The ink, which is dispensed by the ink jet print heads, can be either solvent or waterbased and is carried by the cartridges in a manner generally disclosed in U.S. Pat. Nos. 4,646,106 and 4,593,292. The carriage of the printers typically contains a printed circuit board, which controls the firing of the nozzles in the ink jet print heads. In the apparatus of the present invention, the motor is also controlled from the main printed circuit assembly by the microprocessor 18 via the control circuitry housed within control panel 26. Details concerning the construction and theory of operation of the Designjet Models 1050C/1055CM, 1120C and 1220C printers and details of the control circuitry thereof are readily obtainable from The Hewlett-Packard Company of San Diego, Calif.
Considering now the important article positioning means of the invention that is mounted within the modified printer housing 22, this means here comprises an article positioning assembly, generally designated by the numeral 30, that is mounted within the lower portion of the modified printer housing using appropriate connecting hardware 31 (FIGS. 6 and 6A). In the form of the invention illustrated in the drawings, the article positioning assembly has a first end portion 32 and a longitudinally spaced, second, or left end portion 34 (FIGS. 3 and 3A). As shown in FIG. 3A, first end portion 32 includes first gripping means for gripping the first end of the three-dimensional article to be imprinted and rotating means for controllably rotating the three-dimensional article relative to the ink jet cartridges 18. The second end portion 34, as shown in FIG. 3, includes second gripping means for gripping the second end of the three-dimensional article to be imprinted and length adjustment means for adjusting the distance between first and second gripping means. Second end portion 34 also includes height adjustment means for adjusting the height of the second gripping means.
The positioning means of the present form of the invention further comprises a guide member 36 that extends longitudinally of the modified printer housing and also comprises a carriage 40 that is slidably movable along guide member 36. A support arm 42 a of a support arm assembly 42 is connected to carriage 40 by an angle bracket 42 b (FIG. 5) and the second gripping means of the apparatus is connected to the support arm in the manner as seen in FIGS. 3, 5 and 6.
As previously mentioned, minimum modification of the commercially available Designjet printer is required to enable it to accept the article positioning means of the invention. Basically, all that is required is to remove the media drive mechanisms, which manipulate the media, such as planar sheets of material which are to be imprinted and to add connectors to the spaced apart printer end walls 22 a and 22 b to permit connection of the article positioning means thereto (FIG. 1).
As shown in FIGS. 3A and 4 the first gripping means of the apparatus includes a first generally cup shaped member 44 having a peripheral surface 44 a. The rotating means of the apparatus for rotating the article to be imprinted here comprises an idler wheel 46 that is disposed in engagement with peripheral surface 44 a of cup shaped member 44 for imparting rotation thereto upon rotation of a drive wheel 48. As best seen in FIGS. 11 and 12, the toothed portion 50 of the drive wheel 48 is connected to a rack 52 housing teeth 52 a. Rack 52 is mounted on a shaft 52, which is rotated by motor means here provided as a conventional electric motor 54.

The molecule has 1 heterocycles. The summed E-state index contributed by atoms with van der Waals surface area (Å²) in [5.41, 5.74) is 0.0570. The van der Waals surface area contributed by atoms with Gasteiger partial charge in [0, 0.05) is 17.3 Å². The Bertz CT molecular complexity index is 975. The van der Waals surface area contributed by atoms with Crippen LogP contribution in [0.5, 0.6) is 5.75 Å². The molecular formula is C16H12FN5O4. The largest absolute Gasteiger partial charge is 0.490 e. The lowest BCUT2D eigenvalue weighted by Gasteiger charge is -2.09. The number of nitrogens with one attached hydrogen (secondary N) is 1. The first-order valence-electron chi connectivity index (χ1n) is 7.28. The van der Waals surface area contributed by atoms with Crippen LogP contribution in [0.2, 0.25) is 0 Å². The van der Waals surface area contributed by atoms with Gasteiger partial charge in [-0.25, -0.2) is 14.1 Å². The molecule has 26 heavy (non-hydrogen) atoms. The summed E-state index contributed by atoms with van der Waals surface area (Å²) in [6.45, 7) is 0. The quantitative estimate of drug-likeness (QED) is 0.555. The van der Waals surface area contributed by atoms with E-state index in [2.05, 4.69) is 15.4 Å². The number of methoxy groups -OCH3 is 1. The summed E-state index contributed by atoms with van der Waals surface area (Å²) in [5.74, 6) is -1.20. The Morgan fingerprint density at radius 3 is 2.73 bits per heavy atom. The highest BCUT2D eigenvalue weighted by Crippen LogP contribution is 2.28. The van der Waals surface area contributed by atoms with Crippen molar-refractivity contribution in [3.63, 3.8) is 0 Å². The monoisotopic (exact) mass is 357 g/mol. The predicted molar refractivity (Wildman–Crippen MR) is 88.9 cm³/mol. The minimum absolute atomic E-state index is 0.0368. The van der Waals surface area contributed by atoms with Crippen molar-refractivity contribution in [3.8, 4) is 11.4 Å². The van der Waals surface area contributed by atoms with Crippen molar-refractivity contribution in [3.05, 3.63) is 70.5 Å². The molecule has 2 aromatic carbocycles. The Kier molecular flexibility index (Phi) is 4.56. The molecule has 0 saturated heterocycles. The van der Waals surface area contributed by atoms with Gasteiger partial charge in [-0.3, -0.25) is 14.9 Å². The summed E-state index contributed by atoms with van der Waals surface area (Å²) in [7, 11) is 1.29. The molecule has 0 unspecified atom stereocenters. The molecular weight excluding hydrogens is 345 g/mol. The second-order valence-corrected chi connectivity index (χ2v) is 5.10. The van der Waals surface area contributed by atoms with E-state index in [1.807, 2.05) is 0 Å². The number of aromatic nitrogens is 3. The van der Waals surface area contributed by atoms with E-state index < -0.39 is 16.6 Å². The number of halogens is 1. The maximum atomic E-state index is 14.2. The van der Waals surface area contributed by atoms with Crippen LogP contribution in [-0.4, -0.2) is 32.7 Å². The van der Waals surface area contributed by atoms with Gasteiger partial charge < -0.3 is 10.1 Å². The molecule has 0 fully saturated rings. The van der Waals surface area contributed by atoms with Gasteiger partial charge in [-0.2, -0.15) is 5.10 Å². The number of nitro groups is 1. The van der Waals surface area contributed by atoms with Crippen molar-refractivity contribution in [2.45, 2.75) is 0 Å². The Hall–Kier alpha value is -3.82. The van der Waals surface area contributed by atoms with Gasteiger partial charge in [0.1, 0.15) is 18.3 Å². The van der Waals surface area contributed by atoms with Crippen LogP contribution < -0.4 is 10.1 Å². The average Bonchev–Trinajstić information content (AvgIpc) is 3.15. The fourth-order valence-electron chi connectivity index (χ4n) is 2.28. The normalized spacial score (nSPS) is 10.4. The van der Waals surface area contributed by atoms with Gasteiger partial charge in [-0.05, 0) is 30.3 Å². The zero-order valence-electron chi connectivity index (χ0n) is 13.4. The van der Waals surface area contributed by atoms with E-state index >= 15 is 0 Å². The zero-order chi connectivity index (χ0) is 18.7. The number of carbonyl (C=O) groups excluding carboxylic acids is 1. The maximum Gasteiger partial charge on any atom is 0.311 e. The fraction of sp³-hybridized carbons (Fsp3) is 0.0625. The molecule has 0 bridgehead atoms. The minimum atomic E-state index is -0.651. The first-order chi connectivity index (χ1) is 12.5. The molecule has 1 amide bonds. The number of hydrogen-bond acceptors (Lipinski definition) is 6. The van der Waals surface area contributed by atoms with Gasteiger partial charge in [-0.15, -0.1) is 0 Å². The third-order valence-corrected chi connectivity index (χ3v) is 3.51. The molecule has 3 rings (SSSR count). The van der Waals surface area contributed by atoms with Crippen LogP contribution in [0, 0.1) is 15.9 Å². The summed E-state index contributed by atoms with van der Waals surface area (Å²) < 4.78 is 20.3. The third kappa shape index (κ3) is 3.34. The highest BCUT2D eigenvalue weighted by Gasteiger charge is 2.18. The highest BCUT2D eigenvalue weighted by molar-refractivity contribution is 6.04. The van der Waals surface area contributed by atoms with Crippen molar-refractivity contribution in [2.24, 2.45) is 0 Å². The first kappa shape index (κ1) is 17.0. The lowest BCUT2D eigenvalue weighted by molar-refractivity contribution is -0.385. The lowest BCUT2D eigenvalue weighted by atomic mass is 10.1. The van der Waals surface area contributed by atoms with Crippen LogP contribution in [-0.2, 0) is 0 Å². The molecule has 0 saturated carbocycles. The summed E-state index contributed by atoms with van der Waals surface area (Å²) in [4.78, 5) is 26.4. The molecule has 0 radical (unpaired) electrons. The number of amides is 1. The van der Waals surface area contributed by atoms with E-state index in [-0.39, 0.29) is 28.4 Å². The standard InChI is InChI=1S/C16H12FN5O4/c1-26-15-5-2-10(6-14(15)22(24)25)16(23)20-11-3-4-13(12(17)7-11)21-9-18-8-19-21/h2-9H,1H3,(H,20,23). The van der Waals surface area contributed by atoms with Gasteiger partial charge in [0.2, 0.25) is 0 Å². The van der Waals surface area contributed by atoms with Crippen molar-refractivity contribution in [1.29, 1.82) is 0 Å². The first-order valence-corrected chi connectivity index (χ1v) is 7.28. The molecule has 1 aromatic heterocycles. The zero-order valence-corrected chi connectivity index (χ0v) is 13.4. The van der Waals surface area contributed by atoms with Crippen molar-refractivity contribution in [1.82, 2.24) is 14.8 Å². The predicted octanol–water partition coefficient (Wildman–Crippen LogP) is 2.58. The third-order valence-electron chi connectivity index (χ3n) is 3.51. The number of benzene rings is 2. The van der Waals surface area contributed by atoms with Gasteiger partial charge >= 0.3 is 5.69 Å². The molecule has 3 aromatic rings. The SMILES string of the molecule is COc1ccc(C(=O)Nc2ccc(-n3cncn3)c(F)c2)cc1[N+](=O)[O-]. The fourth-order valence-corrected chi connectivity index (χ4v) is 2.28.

An important feature of the apparatus of the invention resides in fact that idler wheel 46 is adjustable relative to both wheel 48 and cup 44 so that cups of various sizes can be substituted for cup 44 in order to accept bats having either larger or smaller barrels. More particularly, as best seen in FIG. 11, idler wheel 46 is mounted for rotation on an idler wheel support carriage 54 that is reciprocally movable from a first position shown in FIG. 11 to a second retracted position wherein carriage 54 moves to the right has viewed in FIG. 11. Biasing means, shown here as a coil spring 56, functions to urge carriage 54 into engagement with cup 44 and wheel 48, that is to the left as viewed in 11. It is apparent that by pulling on gripping portion 54 a (FIG. 4), idler wheel 46 can be moved to the right as viewed in FIG. 11. This permits cup 44 to be removed from the bearing 56 that supports it (FIG. 12) so that it can be replaced by an alternate, larger for smaller cup. However, regardless of the size of the holding cup, idler wheel 46 will be continuously urged into pressural engagement with drive wheel 48 and with the cup that is holding the bat that is to the imprinted. As shown in FIG. 12, stub shaft 58 is affixed to an extends from cup 44 for insertion into bearing 56. Bearing 56 is located so that the article to be imprinted, in this case a baseball bat B, is rotated about the longitudinal axis 59 of the bat, that resides within a first plane, that is parallel with a second, spaced-apart plane within which the ink jet cartridges travel.